Organ-on-a-chip: Mimicking human biology in miniaturized systems
Updated: Aug 20, 2020
Imagine the possibilities of mimicking human biology in a petri-dish : as simple as few neurons firing in a mini-brain, or as complex as the complete circulatory system. The potential applications of such a technology would be quite fascinating, at least from a medical point of view. We would be able to answer questions related to the effects of external agents on humans: Can another coronavirus cause a pandemic in the future? Or can a medicine cause any harmful side effect? We would also be able to mimic diseases and find suitable treatments by testing different drugs. We may even be able to understand how different organs are developed in a fetus starting from just a few cells.
Now let us take this idea to the next level and imagine if it were possible to mimic every human from just a small sample of cells from their body. You may already be aware that each one of us is slightly different at a genetic level (which is why we have different eye colors). But did you know that genetic differences between people can cause diseases to be genetically unique to us? (Study). Cancer, Alzheimer’s, multiple sclerosis, lactose intolerance are all examples of diseases that are considered to have a high genetic variability between individuals. Treatment of such diseases is not possible with any single drug as is the case with other diseases like malaria or typhoid. With this new technology, we would not only be able to mimic every individual, but also test and ‘personalize’ drugs for diseases that are unique to those people.
One may think of other interesting applications such as organ implants, or lab grown meat, but we will restrict ourselves to biology that can be modelled ‘on a chip’ for the purpose of this article. Biology and engineering have together made it possible to capture simple biological functions in miniaturized systems, with a small biological sample. These technologies are called ‘organoids’ or ‘organs-on-a-chip’ and allow for generating personalized organs. Following paragraphs contain few basics of this technology, some key advantages of using them, and a couple of interesting examples. Briefly, we will also look at how these technologies are currently being used to tackle COVID-19.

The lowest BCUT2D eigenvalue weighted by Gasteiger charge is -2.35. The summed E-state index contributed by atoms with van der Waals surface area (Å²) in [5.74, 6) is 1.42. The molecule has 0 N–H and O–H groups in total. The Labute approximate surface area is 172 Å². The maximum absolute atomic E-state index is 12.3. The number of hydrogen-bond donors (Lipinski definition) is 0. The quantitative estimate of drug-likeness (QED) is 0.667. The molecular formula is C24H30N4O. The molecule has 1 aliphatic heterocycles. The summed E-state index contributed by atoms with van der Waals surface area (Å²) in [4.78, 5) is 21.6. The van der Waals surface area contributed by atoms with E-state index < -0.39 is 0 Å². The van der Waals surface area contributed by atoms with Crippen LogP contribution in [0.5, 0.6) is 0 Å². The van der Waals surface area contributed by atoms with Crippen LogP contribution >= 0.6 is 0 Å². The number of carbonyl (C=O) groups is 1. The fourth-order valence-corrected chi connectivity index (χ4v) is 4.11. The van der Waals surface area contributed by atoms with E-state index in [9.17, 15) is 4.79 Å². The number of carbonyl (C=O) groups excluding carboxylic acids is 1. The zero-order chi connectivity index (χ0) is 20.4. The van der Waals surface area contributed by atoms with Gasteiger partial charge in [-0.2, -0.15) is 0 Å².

What is organ-on-a-chip technology?
When cells are cultured (meaning cell are grown/expanded) on a small chip (generally few microns to few centimeters) to form a tissue in 3-dimensions, such that it replicates important functions of an organ, it is referred to as organ-on-a-chip. Currently used cell culturing in biology labs only form the tissue in 2-dimensions and are hence not able to accurately represent human biology (after all, humans exist in 3D not 2D!; also see box below). Organ-on-a-chip technology utilizes specially designed biomaterials that are quite like the matrix that keeps the cells in our body together. These biomaterials allow the cells to form complex 3D structures like those found in the body.
Majority of our organs are connected through blood vessels, nerves, and other systems, so that they can exchange important biochemicals for proper functioning. To mimic this system, complex organs-on-a-chip are dynamic and allow continuous flow of biological chemicals in and out of the artificial tissue. These models use a system of fluid channels (as shown with blue and orange channels in figure below), valves and flow controllers (not shown in figure above), to allow controlled interaction of different subsystems.
Researchers have developed a variety of organ-on-a-chip models. Some of them are complex and mimic a single organ function, such as the breathing lung model for modelling interaction between air and alveolar sacs of the lung, the contracting-expanding muscle model for modeling the beating of heart muscles, and immune organ models (lymph nodes, bone marrow) for modeling immune response to external agents. Some others are used to mimic diseases, such as the cancerous growth of cells in solid tumor tissue model (for breast, brain, colon, kidney, liver, pancreatic cancers). Yet some other models mimic specific functions, such as skin models for studying skin’s response to applied chemicals.
‘Lung-on-a-chip’ developed by researchers of the Wyss Institute of Biologically Inspired Engineering at Harvard University (Source)
Breathing lungs and beating hearts - on a chip!
To mimic the functioning of human lungs, a model using cells from the membrane of human lungs has been developed. These cells are embedded on top of a stretchable inorganic material, which is then attached to the middle of a hollow chamber. This hollow chamber has two side chambers that allow for stretching and contraction of the membrane by applying vacuum. This stretching and contraction motion is like what happens in the case of real alveoli in lungs. The membrane can be exposed to blood or blood-like fluid on one side, and air with the desired composition on the other. This complex system allows for recapitulating chemical and biological interactions of the lung cells with air and blood that would not be possible in the usual 2D cultures.
Working principle of lung-on-a-chip (Source)
Image by: Timothy.ruban / CC BY-SA (https://creativecommons.org/licenses/by-sa/4.0)